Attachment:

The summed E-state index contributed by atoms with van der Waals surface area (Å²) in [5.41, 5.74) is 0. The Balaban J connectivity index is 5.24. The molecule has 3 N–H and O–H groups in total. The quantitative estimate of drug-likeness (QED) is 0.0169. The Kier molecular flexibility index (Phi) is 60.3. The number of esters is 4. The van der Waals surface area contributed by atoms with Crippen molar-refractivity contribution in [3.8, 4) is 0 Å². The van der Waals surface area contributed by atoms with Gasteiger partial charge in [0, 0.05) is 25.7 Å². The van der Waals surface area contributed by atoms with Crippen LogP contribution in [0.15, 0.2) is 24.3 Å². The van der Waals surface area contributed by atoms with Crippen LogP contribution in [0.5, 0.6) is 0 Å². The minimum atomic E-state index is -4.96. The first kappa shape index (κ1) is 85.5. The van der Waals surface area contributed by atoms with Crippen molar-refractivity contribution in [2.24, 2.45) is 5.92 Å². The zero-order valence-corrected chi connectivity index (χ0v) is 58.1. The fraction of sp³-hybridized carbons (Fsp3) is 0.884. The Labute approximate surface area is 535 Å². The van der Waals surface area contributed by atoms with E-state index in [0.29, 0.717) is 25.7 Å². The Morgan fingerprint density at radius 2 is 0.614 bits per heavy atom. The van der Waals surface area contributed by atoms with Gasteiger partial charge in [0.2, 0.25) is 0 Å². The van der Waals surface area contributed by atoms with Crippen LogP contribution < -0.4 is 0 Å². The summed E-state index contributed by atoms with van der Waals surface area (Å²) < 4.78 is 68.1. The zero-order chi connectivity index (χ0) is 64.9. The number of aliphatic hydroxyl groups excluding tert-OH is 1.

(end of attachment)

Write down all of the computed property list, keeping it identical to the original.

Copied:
The summed E-state index contributed by atoms with van der Waals surface area (Å²) in [5.41, 5.74) is 0. The Balaban J connectivity index is 5.24. The molecule has 3 N–H and O–H groups in total. The quantitative estimate of drug-likeness (QED) is 0.0169. The Kier molecular flexibility index (Phi) is 60.3. The number of esters is 4. The van der Waals surface area contributed by atoms with Crippen molar-refractivity contribution in [3.8, 4) is 0 Å². The van der Waals surface area contributed by atoms with Gasteiger partial charge in [0, 0.05) is 25.7 Å². The van der Waals surface area contributed by atoms with Crippen LogP contribution in [0.15, 0.2) is 24.3 Å². The van der Waals surface area contributed by atoms with Crippen LogP contribution in [0.5, 0.6) is 0 Å². The minimum atomic E-state index is -4.96. The first kappa shape index (κ1) is 85.5. The van der Waals surface area contributed by atoms with Crippen molar-refractivity contribution in [2.24, 2.45) is 5.92 Å². The zero-order valence-corrected chi connectivity index (χ0v) is 58.1. The fraction of sp³-hybridized carbons (Fsp3) is 0.884. The Labute approximate surface area is 535 Å². The van der Waals surface area contributed by atoms with E-state index in [0.29, 0.717) is 25.7 Å². The Morgan fingerprint density at radius 2 is 0.614 bits per heavy atom. The van der Waals surface area contributed by atoms with Gasteiger partial charge in [0.2, 0.25) is 0 Å². The van der Waals surface area contributed by atoms with Crippen LogP contribution < -0.4 is 0 Å². The summed E-state index contributed by atoms with van der Waals surface area (Å²) < 4.78 is 68.1. The zero-order chi connectivity index (χ0) is 64.9. The number of aliphatic hydroxyl groups excluding tert-OH is 1.